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  • morphine in pump only FDA approved drug?

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    Old 12-11-2006, 05:36 PM   #1
    denicar
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    Question morphine in pump only FDA approved drug?

    We went to the PM dr today. my husband has had bloating ever since he had a morphine pump put in 2 years ago. Shoreline was kind enough to suggest trying other drugs in the pump since morphine can cause water retention and edema. the dr tells us that morphine is the only FDA approved drug that should go in the pump. Even though other doctors do use other drugs, he does not. it is a medtronics pump and he only fills it every 6 months or so. he is on a pretty high dose.

    Does anyone have any ideas how to research this? thanks!

     
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    Old 12-11-2006, 09:57 PM   #2
    aussie_jono
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    Re: morphine in pump only FDA approved drug?

    could your husband add a diuretic (Moduretic, Diazide etc) to his regime to control the bloating?

    even somthing otc with pamabrom in it would help

     
    Old 12-11-2006, 10:14 PM   #3
    Shoreline
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    Re: morphine in pump only FDA approved drug?

    Hi Deni, Your doc is correct about the FDA approval. However even medicare will cover other preservative free intrathecal meds. Dilaudid, Fentanyl and Sufentanyl are available. The risk of granulomas, "crystallization at the cath tip in the intrathecal space" is considerably reduced by the use of more soluble preservative free opiates. Morphine is the least soluble of them all.

    I'm not sure why there are so many catch 22's but the drug Prialt, "cone snail toxin" is FDA aproved aproved for IT use only. Most likely when medtronics first got their pump approved, they used the gold standard which is morphine. It worked. That's all they needed to get it on the market. It's expensive to run clinical trials and takes years on every drug that may be used. So Medtronics may just be passing the liability to the manufacturer to get aproved for IT use but the medtronics hasn't gone to the trouble of getting every possible med aproved for IT use where some meds have.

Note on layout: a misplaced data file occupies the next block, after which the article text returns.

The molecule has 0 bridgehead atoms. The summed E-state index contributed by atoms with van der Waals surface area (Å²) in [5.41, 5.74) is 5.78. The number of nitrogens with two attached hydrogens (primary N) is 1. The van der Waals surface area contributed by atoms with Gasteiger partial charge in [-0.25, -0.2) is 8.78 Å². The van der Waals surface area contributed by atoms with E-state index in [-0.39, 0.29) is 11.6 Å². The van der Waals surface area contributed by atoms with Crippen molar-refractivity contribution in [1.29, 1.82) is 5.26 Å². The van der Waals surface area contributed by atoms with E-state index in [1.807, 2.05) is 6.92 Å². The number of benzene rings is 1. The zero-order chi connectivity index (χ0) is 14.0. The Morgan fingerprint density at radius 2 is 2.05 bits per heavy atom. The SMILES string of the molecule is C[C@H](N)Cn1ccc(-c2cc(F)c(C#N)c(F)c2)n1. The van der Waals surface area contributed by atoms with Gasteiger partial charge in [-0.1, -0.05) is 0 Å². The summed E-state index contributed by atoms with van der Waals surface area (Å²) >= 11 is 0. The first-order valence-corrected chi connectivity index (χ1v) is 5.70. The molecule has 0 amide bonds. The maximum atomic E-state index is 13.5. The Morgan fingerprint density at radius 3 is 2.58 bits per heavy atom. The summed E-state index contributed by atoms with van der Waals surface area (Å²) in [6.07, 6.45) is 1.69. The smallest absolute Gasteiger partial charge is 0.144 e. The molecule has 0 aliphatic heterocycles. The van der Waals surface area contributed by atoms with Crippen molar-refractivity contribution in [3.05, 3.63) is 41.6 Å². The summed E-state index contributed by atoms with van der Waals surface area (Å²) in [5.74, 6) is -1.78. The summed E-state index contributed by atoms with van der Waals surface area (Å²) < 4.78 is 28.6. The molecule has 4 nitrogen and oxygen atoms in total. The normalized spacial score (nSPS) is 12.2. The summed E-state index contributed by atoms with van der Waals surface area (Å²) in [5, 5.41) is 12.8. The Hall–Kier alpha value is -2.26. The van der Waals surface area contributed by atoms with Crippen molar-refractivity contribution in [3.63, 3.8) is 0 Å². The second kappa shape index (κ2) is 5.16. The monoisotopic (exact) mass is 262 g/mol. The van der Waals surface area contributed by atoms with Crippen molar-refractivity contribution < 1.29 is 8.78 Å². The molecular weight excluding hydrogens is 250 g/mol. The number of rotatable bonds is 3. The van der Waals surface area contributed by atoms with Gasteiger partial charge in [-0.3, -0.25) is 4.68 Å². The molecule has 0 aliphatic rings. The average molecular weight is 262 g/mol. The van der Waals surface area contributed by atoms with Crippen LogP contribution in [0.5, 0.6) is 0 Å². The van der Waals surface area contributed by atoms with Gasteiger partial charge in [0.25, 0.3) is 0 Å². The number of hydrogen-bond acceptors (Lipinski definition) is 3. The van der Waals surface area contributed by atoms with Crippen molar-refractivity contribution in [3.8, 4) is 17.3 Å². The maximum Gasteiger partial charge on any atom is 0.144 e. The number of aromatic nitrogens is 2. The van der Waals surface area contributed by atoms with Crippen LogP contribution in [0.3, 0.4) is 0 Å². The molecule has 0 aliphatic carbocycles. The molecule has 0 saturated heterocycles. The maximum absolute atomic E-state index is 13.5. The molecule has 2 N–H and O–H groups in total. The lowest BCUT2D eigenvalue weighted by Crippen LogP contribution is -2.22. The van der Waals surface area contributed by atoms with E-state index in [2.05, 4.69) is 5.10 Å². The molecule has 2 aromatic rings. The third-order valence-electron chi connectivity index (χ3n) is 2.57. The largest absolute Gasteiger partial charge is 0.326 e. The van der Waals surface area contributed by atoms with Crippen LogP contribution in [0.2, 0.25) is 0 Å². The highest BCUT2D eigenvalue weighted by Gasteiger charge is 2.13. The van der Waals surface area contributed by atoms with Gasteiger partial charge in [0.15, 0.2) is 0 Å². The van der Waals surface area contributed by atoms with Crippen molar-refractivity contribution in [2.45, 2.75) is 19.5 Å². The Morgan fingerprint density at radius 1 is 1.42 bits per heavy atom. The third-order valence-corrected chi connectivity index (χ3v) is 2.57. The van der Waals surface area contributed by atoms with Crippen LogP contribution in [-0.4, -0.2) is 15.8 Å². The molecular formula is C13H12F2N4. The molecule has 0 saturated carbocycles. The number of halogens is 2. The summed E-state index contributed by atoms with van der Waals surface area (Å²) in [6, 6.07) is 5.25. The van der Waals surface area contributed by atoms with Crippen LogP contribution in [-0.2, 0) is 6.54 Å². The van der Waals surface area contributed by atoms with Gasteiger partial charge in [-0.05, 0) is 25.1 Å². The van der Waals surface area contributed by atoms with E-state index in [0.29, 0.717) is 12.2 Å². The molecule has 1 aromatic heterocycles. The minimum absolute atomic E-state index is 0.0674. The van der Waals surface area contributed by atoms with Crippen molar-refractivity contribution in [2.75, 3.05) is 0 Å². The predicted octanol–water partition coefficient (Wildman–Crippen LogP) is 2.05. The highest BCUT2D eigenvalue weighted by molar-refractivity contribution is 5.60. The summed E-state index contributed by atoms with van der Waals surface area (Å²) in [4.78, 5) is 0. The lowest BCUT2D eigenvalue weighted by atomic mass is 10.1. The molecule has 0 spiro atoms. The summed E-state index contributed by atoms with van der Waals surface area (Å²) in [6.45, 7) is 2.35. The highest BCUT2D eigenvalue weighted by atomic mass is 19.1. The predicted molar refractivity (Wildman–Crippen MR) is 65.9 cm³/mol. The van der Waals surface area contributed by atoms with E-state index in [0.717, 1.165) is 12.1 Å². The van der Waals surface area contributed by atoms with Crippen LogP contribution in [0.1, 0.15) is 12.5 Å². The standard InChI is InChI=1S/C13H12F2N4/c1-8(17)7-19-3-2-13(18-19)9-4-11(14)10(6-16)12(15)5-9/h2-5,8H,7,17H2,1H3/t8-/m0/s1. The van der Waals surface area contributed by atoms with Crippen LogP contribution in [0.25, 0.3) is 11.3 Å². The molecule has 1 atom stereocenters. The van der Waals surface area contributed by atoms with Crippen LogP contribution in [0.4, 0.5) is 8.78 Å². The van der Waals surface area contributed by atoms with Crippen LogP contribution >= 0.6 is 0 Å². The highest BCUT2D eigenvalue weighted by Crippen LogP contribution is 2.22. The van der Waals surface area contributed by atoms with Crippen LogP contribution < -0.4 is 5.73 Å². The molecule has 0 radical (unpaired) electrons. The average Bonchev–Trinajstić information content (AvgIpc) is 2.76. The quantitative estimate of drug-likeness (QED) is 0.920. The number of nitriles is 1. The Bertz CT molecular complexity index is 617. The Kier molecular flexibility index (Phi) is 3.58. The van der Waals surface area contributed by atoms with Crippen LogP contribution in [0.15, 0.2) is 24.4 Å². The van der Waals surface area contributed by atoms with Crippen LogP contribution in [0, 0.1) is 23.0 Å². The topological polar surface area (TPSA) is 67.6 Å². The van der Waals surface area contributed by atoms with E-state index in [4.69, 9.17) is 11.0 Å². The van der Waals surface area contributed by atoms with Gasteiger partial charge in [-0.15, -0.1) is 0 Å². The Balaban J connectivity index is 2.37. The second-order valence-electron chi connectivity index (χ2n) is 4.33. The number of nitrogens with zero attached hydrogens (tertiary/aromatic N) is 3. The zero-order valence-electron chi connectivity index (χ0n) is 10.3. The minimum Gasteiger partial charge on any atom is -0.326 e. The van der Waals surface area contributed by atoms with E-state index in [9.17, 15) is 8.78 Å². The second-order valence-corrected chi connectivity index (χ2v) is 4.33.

If that's your docs policy, it's his policy. Just like some docs don't use opiates, BT mmeds or won't exceed X number of mgs. For whatever reason, he only feels comfy with medtronics short list of FDA approved meds. I would guess it limits liability by only using FDA approved meds even though it's known high concentration IT morphine can cause granulomas. We have a meber here that had their pump removed due to this.

    Just do an internet search for intrathecal hydropmorphone or IT fent and sufentanyl. They are commonly used and you see the proven benefit of having more than one choice in published abstracts that followed patients for years on other meds.

    If a docs not comfy going beyond X number of mgs or using meds commonly used for at least 15 years, the only answer is to find a new doc to manage the pump. It would likely be easier than changing a docs POV. He has an opinion, a right to attempt to reduce mal practice claims by sticking with only medtronics list of FDA approved drugs, but every doc has their own opinion.

    The pump is likely going to be in there for life, This doc isn't going to be around for life, at some point he will leave or retire.. Why not consult with a few other docs before you’re in the position of getting a 30 or 60 days notice in the mail that he's he's retiring or relocating. The more docs you know you can turn to, the better off you will be.